Perennial Clovers

The perennial white clover, Trifolium repens, is most often found as a turfgrass weed, but it and strawberry clover, Trifolium fragiferum, are sometimes planted in a mixed stand with turfgrass to reduce the need for nitrogen fertilizer application.

White and strawberry clovers have a creeping stem system that roots at the nodes (joints in the stem), forming large clumps. White clover leaves are trifoliate with 1/4- to 1/2-inch-long leaflets. The flowers of white clover are formed in heads that are white to pale pinkish. Strawberry clover is a more robust plant than white clover and thus more aggressive. The leaves mostly form from the base of the stem with the leaflets longer and narrower than white clover. The pink flowers are borne in heads that are less showy than white clover.


Clover can be a concern in turfgrass or landscaped areas for at least three reasons. First, during the flowering period bees are attracted to the clover blooms and people playing or using the turfgrass may be stung. Second, clovers reduce the uniformity of the turfgrass because its texture, color, and growth rate are different from that of grasses. And third, the mature burs of burclover are a problem for people walking barefoot and when they become attached to clothing or pets.


Clovers are relatively easy to control in the home garden by hand-pulling, cultivation, and the application of mulch. In large, landscaped areas herbicides may also be necessary. Because clover seed has a hard seed coat that is very heat tolerant, composting and solarization are not as effective in reducing clover’s seed viability as they are with other weed species. The hard seed coat also allows the seeds to survive longer in the soil than many other weed seeds; clover seeds can germinate over many years, making the control of these plants an ongoing effort.

Once clovers are controlled, change cultural practices in the landscape and turfgrass to reduce the chance of reinfestation. Insuring a thick stand of grass can help exclude clovers in turf. Fertilization can also influence clover growth. For instance, adjust the fertilizer program to include more nitrogen and less phosphorus in turfgrass. Mulches can be effective in excluding clovers and other weeds in landscapes.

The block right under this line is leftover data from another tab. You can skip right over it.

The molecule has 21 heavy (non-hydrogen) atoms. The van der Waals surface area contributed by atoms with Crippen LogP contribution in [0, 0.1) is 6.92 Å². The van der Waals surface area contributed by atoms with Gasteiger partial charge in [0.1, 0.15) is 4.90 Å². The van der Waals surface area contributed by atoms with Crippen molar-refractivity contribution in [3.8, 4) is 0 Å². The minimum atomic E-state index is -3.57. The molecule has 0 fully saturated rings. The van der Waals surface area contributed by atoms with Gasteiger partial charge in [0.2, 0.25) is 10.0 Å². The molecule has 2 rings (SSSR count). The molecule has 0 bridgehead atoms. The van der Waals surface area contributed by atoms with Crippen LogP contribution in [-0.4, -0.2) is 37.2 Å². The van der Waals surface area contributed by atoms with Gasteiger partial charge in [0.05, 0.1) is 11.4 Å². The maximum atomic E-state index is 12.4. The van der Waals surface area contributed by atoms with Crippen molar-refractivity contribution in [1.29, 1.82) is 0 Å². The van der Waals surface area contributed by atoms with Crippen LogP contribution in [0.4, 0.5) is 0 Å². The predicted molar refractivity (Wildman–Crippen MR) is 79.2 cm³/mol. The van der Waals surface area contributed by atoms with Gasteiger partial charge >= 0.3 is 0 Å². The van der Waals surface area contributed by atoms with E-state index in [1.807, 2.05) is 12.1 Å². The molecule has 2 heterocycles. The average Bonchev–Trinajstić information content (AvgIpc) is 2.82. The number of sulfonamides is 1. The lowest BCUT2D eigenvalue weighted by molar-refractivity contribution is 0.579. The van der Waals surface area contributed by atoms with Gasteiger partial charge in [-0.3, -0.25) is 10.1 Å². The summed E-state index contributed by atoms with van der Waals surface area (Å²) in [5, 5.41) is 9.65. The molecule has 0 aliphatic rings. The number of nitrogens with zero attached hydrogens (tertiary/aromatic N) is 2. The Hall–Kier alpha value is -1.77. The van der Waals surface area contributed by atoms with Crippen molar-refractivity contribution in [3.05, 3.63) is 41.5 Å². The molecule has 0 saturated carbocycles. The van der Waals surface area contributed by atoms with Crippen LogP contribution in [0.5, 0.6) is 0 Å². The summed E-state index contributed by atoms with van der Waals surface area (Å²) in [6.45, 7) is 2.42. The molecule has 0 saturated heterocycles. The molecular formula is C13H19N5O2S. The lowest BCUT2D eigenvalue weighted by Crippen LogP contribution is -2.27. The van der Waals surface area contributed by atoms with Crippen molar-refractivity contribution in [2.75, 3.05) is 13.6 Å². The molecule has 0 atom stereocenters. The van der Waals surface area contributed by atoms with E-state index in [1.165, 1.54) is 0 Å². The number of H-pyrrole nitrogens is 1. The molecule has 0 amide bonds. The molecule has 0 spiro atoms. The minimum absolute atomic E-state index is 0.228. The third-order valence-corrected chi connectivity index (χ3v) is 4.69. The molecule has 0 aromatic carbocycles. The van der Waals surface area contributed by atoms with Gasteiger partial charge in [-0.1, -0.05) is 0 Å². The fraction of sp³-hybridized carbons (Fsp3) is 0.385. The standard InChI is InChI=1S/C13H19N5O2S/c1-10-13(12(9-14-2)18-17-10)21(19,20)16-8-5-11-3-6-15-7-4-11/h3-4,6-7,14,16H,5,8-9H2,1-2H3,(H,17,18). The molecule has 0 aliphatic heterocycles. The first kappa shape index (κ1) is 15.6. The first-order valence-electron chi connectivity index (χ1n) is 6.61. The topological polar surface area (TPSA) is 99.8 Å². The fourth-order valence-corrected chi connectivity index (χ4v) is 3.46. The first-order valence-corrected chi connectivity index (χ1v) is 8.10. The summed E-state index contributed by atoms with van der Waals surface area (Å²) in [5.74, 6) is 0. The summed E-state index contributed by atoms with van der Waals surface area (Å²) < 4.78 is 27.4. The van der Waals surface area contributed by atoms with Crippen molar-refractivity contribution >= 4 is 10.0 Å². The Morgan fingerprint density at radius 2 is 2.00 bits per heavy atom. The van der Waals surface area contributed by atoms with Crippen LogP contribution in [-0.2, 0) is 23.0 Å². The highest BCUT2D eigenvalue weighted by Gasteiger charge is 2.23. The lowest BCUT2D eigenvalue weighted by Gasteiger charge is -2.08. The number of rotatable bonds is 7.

Landscaped Areas

Annual clovers can be easily controlled by hand-pulling, hoeing, or cultivation. Mulching, depending on the size and depth of the mulch, can prevent seedling establishment. Before seeds germinate, a 4-inch thick organic mulch (e.g., compost, wood chips, etc.) can prevent establishment of clovers. Organic mulch can also be applied after the seedlings have germinated but must be applied in a thicker layer (4 to 6 inches) and must cover the plants completely to block out all light. Organic mulches need to be reapplied each year to maintain the 4-inch-thick layer because they decompose and the thickness of the mulch declines over time. Woven black landscape fabric can exclude weeds over a number of years. Larger plants are more difficult to control with mulching, but they can be hand-pulled or hoed.

Preemergent Control

Preemergent herbicides available for landscape use are effective but generally unnecessary in the home landscape where annual clovers are easily controlled by the methods mentioned. For landscape professionals, herbicide formulations that contain isoxaben are effective for controlling annual clovers and can be used around many woody shrubs and trees. Most established annual flowers tolerate this herbicide. Herbicide formulations containing oryzalin, trifluralin, or pendimethalin will control most grass species and some broadleaf weeds but will miss many other broadleaf species (mustard, aster, legume, and cheeseweed families).